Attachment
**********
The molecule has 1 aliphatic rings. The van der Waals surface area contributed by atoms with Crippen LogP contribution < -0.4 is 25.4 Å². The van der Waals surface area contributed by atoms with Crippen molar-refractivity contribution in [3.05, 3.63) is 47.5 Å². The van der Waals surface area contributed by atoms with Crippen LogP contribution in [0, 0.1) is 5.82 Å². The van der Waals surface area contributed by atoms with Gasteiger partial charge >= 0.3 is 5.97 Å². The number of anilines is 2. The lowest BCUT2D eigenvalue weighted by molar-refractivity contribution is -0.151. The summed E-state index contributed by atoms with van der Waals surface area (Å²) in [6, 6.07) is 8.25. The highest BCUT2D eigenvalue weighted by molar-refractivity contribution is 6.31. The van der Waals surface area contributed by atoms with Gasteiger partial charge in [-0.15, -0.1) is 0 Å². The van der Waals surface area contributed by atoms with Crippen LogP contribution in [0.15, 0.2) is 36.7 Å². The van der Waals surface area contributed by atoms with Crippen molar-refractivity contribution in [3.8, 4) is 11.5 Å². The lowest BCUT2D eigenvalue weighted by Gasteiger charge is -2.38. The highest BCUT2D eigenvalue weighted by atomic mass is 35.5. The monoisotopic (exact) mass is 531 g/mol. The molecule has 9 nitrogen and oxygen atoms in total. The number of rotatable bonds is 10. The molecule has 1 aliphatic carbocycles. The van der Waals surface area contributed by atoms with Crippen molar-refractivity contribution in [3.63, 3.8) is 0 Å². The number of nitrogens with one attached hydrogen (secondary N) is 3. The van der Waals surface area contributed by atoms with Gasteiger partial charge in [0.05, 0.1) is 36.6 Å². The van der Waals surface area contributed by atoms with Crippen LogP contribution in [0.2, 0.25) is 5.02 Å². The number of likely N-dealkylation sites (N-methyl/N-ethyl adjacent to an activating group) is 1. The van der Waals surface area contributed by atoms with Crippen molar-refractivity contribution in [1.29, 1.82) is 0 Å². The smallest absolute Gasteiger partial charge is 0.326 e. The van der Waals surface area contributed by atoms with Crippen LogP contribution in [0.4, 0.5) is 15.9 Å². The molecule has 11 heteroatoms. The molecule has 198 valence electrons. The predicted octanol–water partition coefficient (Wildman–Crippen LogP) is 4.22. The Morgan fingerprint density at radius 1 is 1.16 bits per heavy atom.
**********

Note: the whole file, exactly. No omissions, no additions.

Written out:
The molecule has 1 aliphatic rings. The van der Waals surface area contributed by atoms with Crippen LogP contribution < -0.4 is 25.4 Å². The van der Waals surface area contributed by atoms with Crippen molar-refractivity contribution in [3.05, 3.63) is 47.5 Å². The van der Waals surface area contributed by atoms with Crippen LogP contribution in [0, 0.1) is 5.82 Å². The van der Waals surface area contributed by atoms with Gasteiger partial charge >= 0.3 is 5.97 Å². The number of anilines is 2. The lowest BCUT2D eigenvalue weighted by molar-refractivity contribution is -0.151. The summed E-state index contributed by atoms with van der Waals surface area (Å²) in [6, 6.07) is 8.25. The highest BCUT2D eigenvalue weighted by molar-refractivity contribution is 6.31. The van der Waals surface area contributed by atoms with Gasteiger partial charge in [-0.15, -0.1) is 0 Å². The van der Waals surface area contributed by atoms with Crippen LogP contribution in [0.15, 0.2) is 36.7 Å². The van der Waals surface area contributed by atoms with Crippen molar-refractivity contribution in [3.8, 4) is 11.5 Å². The lowest BCUT2D eigenvalue weighted by Gasteiger charge is -2.38. The highest BCUT2D eigenvalue weighted by atomic mass is 35.5. The monoisotopic (exact) mass is 531 g/mol. The molecule has 9 nitrogen and oxygen atoms in total. The number of rotatable bonds is 10. The molecule has 1 aliphatic carbocycles. The van der Waals surface area contributed by atoms with Crippen molar-refractivity contribution in [3.63, 3.8) is 0 Å². The number of nitrogens with one attached hydrogen (secondary N) is 3. The van der Waals surface area contributed by atoms with Gasteiger partial charge in [0.05, 0.1) is 36.6 Å². The van der Waals surface area contributed by atoms with Crippen LogP contribution in [0.2, 0.25) is 5.02 Å². The number of likely N-dealkylation sites (N-methyl/N-ethyl adjacent to an activating group) is 1. The van der Waals surface area contributed by atoms with Crippen molar-refractivity contribution in [1.29, 1.82) is 0 Å². The smallest absolute Gasteiger partial charge is 0.326 e. The van der Waals surface area contributed by atoms with Crippen LogP contribution in [0.4, 0.5) is 15.9 Å². The molecule has 11 heteroatoms. The molecule has 198 valence electrons. The predicted octanol–water partition coefficient (Wildman–Crippen LogP) is 4.22. The Morgan fingerprint density at radius 1 is 1.16 bits per heavy atom.